Lead the Way
U.S. Military’s First Openly Gay Woman Killed in Combat
Maj. Adrianna Vorderbruggen’s wife and son will welcome their war hero openly, not in the shadows which covered most of her career.
Among the loved ones mourning the death of Air Force Maj. Adrianna Vorderbruggen is her wife, Heather, and their young son, Jacob.
Vorderbruggen, one of six U.S. troops killed Monday in Afghanistan, was remembered as much for her advocacy as her service in the military. She spent years working to repeal “Don’t Ask Don’t Tell,” the policy that demanded gay troops’ silence. She died one day shy of the five-year anniversary of its repeal.
When their son was born, Vorderbruggen, still restrained by “Don’t Ask Don’t Tell,” could not tell anyone about his impending birth. She had to guess when to take time off to coincide with her birth. To the military at the time, she was not married; at best, she had a partner.
On Wednesday, Heather and Jacob can go to Dover Air Force Base and watch the solemn ceremony welcoming of their war hero, not in the shadows in which they lived through much of her career, but openly, as her family.
Her death comes just weeks after the U.S. military opened all combat positions to women. It is hard to say definitively that Vorderbruggen was the first openly gay servicewoman to be killed in action as the military does not keep such statistics. Moreover, it is hard to define what is open service, as several members of the military have died open to their friends and comrades—but not to their commanding officers.
But Vorderbruggen is believed to be the first-active duty, openly gay, female service member to die in combat. She also is first the first openly gay Air Force officer to die in combat. At least two openly gay female members of the National Guard have died while serving.
Regardless, the way the military reacted to her death spoke to progress it has made since the signing of the “Don’t Ask, Don’t Tell” repeal exactly five years ago. Both LBGT advocates and military members once opposed to the repeal saw her not as a first but an equal among those who died along side her.
They said they were grateful for what she did to bring change, and mourned the loss of a comrade.
A friend of Vorderbruggen and her family told The Daily Beast that the Air Force was treating her wife and family “wonderfully,” a remarkable transformation for a force that once reluctantly embraced her as military spouse.
“Many LGBT troops have given their lives in service to our country. Thanks to the repeal of DADT, their families will be honored instead of hiding in the shadows. This is a tragedy for any family, and that’s why it is so important that we as nation embrace their loved ones and that we remember them for who they really were,” Sue Fulton, an army veteran and president of Servicemembers, Partners, and Allies for Respect and Tolerance for All (SPARTA), told The Daily Beast. “This is why we continue to fight for our transgender service members as well.”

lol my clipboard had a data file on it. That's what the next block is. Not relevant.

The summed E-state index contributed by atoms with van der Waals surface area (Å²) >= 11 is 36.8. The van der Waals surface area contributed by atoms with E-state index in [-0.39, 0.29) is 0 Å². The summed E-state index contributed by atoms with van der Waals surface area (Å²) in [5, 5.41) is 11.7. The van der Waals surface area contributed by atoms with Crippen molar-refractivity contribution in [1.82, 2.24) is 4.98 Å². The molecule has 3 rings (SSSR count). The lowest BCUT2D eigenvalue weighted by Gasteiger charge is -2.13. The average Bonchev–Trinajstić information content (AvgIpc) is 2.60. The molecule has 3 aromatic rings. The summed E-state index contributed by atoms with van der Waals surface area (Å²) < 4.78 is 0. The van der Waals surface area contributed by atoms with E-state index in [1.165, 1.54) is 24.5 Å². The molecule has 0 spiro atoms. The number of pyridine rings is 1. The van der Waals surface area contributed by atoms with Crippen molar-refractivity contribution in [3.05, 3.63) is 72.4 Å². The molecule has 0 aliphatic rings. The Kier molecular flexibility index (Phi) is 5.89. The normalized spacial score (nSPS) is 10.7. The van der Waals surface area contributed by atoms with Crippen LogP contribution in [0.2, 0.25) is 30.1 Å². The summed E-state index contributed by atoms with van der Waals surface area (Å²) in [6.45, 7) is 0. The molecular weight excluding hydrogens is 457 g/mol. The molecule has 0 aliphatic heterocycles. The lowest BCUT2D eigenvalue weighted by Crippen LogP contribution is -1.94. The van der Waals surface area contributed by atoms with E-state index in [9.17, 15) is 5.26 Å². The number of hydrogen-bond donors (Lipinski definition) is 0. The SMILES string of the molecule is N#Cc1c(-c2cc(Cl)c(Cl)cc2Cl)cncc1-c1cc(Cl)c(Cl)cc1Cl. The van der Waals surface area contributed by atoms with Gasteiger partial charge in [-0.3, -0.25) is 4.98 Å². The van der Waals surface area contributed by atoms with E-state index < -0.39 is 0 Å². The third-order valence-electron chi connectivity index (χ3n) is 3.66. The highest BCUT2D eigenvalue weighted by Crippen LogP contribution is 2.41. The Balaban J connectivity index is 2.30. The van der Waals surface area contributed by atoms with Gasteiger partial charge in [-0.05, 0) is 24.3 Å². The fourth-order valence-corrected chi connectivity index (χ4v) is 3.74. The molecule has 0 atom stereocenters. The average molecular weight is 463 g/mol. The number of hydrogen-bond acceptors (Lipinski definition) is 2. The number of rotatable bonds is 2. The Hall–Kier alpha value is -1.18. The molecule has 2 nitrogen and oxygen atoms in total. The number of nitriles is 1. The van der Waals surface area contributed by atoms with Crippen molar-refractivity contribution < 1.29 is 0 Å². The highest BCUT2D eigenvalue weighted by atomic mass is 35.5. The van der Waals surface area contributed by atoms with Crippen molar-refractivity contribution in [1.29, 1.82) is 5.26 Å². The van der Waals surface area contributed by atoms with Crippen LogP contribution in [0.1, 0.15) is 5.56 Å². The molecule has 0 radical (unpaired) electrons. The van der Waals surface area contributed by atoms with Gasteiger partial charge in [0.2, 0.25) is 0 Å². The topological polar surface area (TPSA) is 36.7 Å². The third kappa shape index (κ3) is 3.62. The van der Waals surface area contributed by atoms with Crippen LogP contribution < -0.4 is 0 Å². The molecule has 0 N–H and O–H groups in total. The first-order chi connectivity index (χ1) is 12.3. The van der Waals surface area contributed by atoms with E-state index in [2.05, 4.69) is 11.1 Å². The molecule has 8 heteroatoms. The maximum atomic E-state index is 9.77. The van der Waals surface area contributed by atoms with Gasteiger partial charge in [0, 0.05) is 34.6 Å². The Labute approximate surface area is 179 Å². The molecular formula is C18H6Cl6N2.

Vorderbruggen and her wife, Heather Lamb, were married in June 2012, less than two years after the repeal. They publicly celebrated their marriage.
Tracey Hepner first met Vorderbruggen while they worked behind the scenes as partners of those who could not openly serve. They traveled together to the White House in 2011, one year after the repeal, to talk about how the military was adapting to change. Hepner is married to the first openly gay female general, and they were leading the charge for change.
“Heather and Adrianna were one of the first partners of the military partner coalition. And we are just devastated,” Hepner told The Daily Beast.
Hepner said Vorderbruggen understood that she was challenging conventional thinking and the risk associated to it. But to Vorderbruggen, it was another form of service to the country.
“Both Adrianna and Heather are extraordinarily strong and very proud of their family. They wanted to make a difference,” Hepner said.
Vorderbruggen was one of the uniformed officers in the saber arch at Hepner’s wedding, a job usually reserved for men. It was an outward display of an internal victory inside the military.
Vorderbruggen was one of six troops killed Monday when a suicide bomber on a motorcycle detonated himself while the troops were on patrol outside Bagram Air Base in eastern Afghanistan. It was the deadliest day for the U.S. military in Afghanistan in 18 months, in what was supposed to be the waning days of the war. The military has yet to release details of the incident but members of the Taliban told The Daily Beast they lured the troops outside the base to launch the attack.
Detective Joseph Lemm, 45, a New York police detective serving in the Air National Guard, was also killed in the attack. Air Force Sgt. Peter Taub, son of Washington-area restaurateurs, is believed to have died in the strike as well.
On Tuesday, the military identified those killed. In addition to Vorderbruggen, 36, Lemm and Taub, 30, those killed were:
Staff Sgt. Michael A. Cinco, 28, of Mercedes, Texas. He was assigned to the Air Force Office of Special Investigations, 11th Field Investigations Squadron, Joint Base San Antonio-Randolph, Texas.
Staff Sgt. Chester J. McBride, 30, of Statesboro, Georgia. He was assigned to the Air Force Office of Special Investigations, Detachment 405, Maxwell Air Force Base, Alabama.
Staff Sgt. Louis M. Bonacasa, 31, of Coram, New York. He was assigned to the 105th Security Forces Squadron at Stewart Air National Guard Base, New York.
There are roughly 9,800 U.S. troops serving in Afghanistan.